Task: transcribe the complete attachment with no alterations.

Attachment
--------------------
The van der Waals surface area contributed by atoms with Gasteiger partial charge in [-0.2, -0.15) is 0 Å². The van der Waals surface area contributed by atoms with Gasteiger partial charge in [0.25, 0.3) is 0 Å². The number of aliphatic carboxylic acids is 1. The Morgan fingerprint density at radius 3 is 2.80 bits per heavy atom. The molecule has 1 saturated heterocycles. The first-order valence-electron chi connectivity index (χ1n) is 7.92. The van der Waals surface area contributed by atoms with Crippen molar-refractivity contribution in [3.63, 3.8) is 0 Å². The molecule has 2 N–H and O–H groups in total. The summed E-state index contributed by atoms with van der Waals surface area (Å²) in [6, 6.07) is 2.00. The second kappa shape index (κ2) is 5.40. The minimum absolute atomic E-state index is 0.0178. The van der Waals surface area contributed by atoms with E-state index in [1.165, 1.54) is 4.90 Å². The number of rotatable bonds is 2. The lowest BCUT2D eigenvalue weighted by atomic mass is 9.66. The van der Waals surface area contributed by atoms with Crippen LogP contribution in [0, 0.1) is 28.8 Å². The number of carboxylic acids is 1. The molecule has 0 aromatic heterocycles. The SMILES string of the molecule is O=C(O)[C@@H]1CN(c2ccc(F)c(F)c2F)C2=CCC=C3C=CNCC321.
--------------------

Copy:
The van der Waals surface area contributed by atoms with Gasteiger partial charge in [-0.2, -0.15) is 0 Å². The van der Waals surface area contributed by atoms with Gasteiger partial charge in [0.25, 0.3) is 0 Å². The number of aliphatic carboxylic acids is 1. The Morgan fingerprint density at radius 3 is 2.80 bits per heavy atom. The molecule has 1 saturated heterocycles. The first-order valence-electron chi connectivity index (χ1n) is 7.92. The van der Waals surface area contributed by atoms with Crippen molar-refractivity contribution in [3.63, 3.8) is 0 Å². The molecule has 2 N–H and O–H groups in total. The summed E-state index contributed by atoms with van der Waals surface area (Å²) in [6, 6.07) is 2.00. The second kappa shape index (κ2) is 5.40. The minimum absolute atomic E-state index is 0.0178. The van der Waals surface area contributed by atoms with E-state index in [1.165, 1.54) is 4.90 Å². The number of rotatable bonds is 2. The lowest BCUT2D eigenvalue weighted by atomic mass is 9.66. The van der Waals surface area contributed by atoms with Crippen LogP contribution in [0, 0.1) is 28.8 Å². The number of carboxylic acids is 1. The molecule has 0 aromatic heterocycles. The SMILES string of the molecule is O=C(O)[C@@H]1CN(c2ccc(F)c(F)c2F)C2=CCC=C3C=CNCC321.